No one is suggesting wireless is going to overtake wired installations, but this development does lend credibility to claims by Emerson Process Management and others of over 100 million hours of cumulative run time for Wireless HART devices. It opens the way to much larger scale adoption where conventional instrument wiring is prohibitively expensive or difficult to maintain. The only remaining concerns are battery life and data rates – the former seeing continues improvement as energy scavenging technologies (vibration, solar, temperature differential) improve; the latter typically limiting application to non-control applications.

Beyond wireless and standards, though, intelligence in sensors themselves is also improving. ABB's wireless products manager, Gareth Johnston, suggests that the industry is rapidly reaching the point where it is economically feasible to build maintenance monitoring features into transmitters that recognise external, as well as internal, problems.

"Our equipment will now detect problems such as plugged impulse lines on a pressure transmitter, without having to kick off software from a laptop," says Johnston. "And in R&D, we're looking at being able to see problems, such as thermowell fractures [using additional vibration sensors, for example] on a temperature sensor. We recognise that plants don't just want temperature from a transmitter, but also information about the measurement's validity. It's about helping demanned plants to function more effectively."
Will that increase costs? Johnston says not: "The cost of temperature devices today is in the metalwork, not the electronics: we're just taking advantage of processor power."

Safety systems update
Spending on SIS (safety instrumented systems) continues to grow more rapidly than on general control and instrumentation. Ian Curtis, process safety systems lead for Siemens believes that is because of the increasing awareness and enforcement of legislation and standards – notably IEC 61508 (functional safety of electrical, electronic and programmable electronic safety-related systems) and 61511 (specifically for the process industries).

"Most of that growth is in the high hazard industries," he says. "Incidents such as Buncefield and BP Texas City have raised awareness of the need for functional safety and maybe even recalibrated our approach to ALARP [as low as reasonably practical], shifting the emphasis even more towards caution." But Curtis believes that functional safety is also percolating through to other industries, such as pharmaceuticals and life sciences and even the water utilities, not typically classified as high hazard. "Rather than thinking simply of cost of safety systems, end users are thinking more about the savings from not having serious incidents," he says.
And then there are the subtle changes with standards such as 61508, which put the onus on plant managers and engineers involved with specifying, installing, maintaining and testing safety systems to prove competence. It's not that people were previously complacent about competence, and it's not that application of the standard is mandatory. It is that, in the event of an accident, parties would be required to demonstrate that they meet best practice – and that sharpens the mind. Compliance with standards is by far the easiest route to achieving that end.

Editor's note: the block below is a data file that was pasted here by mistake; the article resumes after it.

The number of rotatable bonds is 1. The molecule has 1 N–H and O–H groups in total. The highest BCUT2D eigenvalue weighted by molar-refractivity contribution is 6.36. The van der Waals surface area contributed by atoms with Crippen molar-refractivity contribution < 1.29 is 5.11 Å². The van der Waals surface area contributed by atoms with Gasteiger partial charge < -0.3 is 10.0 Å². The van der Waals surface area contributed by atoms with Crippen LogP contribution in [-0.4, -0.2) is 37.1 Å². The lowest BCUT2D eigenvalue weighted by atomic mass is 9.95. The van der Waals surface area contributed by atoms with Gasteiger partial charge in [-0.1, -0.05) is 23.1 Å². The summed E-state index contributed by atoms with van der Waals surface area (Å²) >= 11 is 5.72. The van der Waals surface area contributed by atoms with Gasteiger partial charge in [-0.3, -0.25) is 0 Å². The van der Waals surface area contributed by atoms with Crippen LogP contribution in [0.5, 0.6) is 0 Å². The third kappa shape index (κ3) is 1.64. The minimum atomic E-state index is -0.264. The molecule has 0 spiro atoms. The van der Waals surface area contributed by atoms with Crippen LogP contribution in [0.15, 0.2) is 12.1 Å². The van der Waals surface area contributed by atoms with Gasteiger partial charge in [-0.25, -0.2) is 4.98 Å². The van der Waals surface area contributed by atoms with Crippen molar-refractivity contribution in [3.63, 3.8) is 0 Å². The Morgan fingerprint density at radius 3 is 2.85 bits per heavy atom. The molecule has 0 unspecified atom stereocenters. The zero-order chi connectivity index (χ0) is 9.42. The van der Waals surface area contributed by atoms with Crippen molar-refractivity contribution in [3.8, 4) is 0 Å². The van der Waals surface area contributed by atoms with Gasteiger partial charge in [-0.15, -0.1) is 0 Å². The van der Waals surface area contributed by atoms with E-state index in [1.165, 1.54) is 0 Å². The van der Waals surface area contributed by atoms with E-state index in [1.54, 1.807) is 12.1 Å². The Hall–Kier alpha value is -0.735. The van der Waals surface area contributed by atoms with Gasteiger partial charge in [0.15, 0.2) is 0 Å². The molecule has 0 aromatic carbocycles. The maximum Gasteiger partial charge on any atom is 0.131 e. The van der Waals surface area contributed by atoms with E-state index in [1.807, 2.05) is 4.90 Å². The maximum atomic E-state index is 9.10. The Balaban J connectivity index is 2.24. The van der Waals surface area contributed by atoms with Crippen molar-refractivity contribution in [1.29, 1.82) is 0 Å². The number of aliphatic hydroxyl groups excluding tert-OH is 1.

Curtis suggests that for plant engineers, the issue is ensuring that they have an understanding of the big picture – the overall context in which their systems are operating. "They don't have to be experts in every facet, but they do need to understand that the integrity of their safety functions is predicated on a regime of regular testing at set intervals. Compromising that will impact on the safety system performance, increasing its probability of failure on demand. Regular testing is the only way of ensuring that they will operate as required, if and when the demand comes."

Above all, he says, plant engineers must not allow management to cut testing as part of a cost saving measures. Also, in general, they need to remain diligent – a warning that applies to all such systems. Cutis observes, for example, that there is increasing emphasis on safety systems in the water industry, with more demand for SIL-certified PLCs and online analysers.

"SIL certification of the components has become the most practical route to demonstrating that they are SIL capable. But engineers need to look at how these components fit together: do they combine to give the required overall PFD for the safety instrumented function, and do they meet the architectural constrains posed by the standard for the required SIL level? SIL certification is a starting point, not a finishing point."

Brian Tinham